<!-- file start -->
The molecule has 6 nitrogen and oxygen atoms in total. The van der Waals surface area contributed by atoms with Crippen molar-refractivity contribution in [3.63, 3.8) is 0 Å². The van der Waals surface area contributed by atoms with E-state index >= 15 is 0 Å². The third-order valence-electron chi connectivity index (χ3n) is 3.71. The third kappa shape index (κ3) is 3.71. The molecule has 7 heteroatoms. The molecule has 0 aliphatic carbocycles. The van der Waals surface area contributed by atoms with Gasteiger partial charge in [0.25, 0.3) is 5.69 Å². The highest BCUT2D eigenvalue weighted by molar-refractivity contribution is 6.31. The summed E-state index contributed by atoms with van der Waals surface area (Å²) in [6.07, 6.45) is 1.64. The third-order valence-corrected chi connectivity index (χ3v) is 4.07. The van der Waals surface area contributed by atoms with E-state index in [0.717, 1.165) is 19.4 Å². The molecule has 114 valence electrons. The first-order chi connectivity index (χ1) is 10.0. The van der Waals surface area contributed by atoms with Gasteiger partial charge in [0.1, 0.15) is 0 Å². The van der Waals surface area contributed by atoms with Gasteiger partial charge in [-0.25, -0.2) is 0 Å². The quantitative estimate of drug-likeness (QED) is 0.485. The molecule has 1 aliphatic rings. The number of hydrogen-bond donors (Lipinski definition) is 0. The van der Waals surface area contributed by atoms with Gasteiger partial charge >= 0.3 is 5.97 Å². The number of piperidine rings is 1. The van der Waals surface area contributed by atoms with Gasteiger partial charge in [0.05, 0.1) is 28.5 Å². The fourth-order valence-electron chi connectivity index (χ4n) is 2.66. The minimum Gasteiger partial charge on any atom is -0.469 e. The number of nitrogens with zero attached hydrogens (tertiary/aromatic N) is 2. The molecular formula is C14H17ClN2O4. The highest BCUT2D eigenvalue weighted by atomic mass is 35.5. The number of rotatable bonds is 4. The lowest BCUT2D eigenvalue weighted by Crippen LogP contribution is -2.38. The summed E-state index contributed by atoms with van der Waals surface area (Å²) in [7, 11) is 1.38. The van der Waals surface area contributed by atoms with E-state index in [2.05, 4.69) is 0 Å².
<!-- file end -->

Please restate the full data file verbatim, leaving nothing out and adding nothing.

The molecule has 6 nitrogen and oxygen atoms in total. The van der Waals surface area contributed by atoms with Crippen molar-refractivity contribution in [3.63, 3.8) is 0 Å². The van der Waals surface area contributed by atoms with E-state index >= 15 is 0 Å². The third-order valence-electron chi connectivity index (χ3n) is 3.71. The third kappa shape index (κ3) is 3.71. The molecule has 7 heteroatoms. The molecule has 0 aliphatic carbocycles. The van der Waals surface area contributed by atoms with Gasteiger partial charge in [0.25, 0.3) is 5.69 Å². The highest BCUT2D eigenvalue weighted by molar-refractivity contribution is 6.31. The summed E-state index contributed by atoms with van der Waals surface area (Å²) in [6.07, 6.45) is 1.64. The third-order valence-corrected chi connectivity index (χ3v) is 4.07. The van der Waals surface area contributed by atoms with E-state index in [0.717, 1.165) is 19.4 Å². The molecule has 114 valence electrons. The first-order chi connectivity index (χ1) is 10.0. The van der Waals surface area contributed by atoms with Gasteiger partial charge in [0.1, 0.15) is 0 Å². The van der Waals surface area contributed by atoms with Gasteiger partial charge in [-0.25, -0.2) is 0 Å². The quantitative estimate of drug-likeness (QED) is 0.485. The molecule has 1 aliphatic rings. The number of hydrogen-bond donors (Lipinski definition) is 0. The van der Waals surface area contributed by atoms with Gasteiger partial charge >= 0.3 is 5.97 Å². The number of piperidine rings is 1. The van der Waals surface area contributed by atoms with Gasteiger partial charge in [0.05, 0.1) is 28.5 Å². The fourth-order valence-electron chi connectivity index (χ4n) is 2.66. The minimum Gasteiger partial charge on any atom is -0.469 e. The number of nitrogens with zero attached hydrogens (tertiary/aromatic N) is 2. The molecular formula is C14H17ClN2O4. The highest BCUT2D eigenvalue weighted by atomic mass is 35.5. The number of rotatable bonds is 4. The lowest BCUT2D eigenvalue weighted by Crippen LogP contribution is -2.38. The summed E-state index contributed by atoms with van der Waals surface area (Å²) in [7, 11) is 1.38. The van der Waals surface area contributed by atoms with E-state index in [2.05, 4.69) is 0 Å².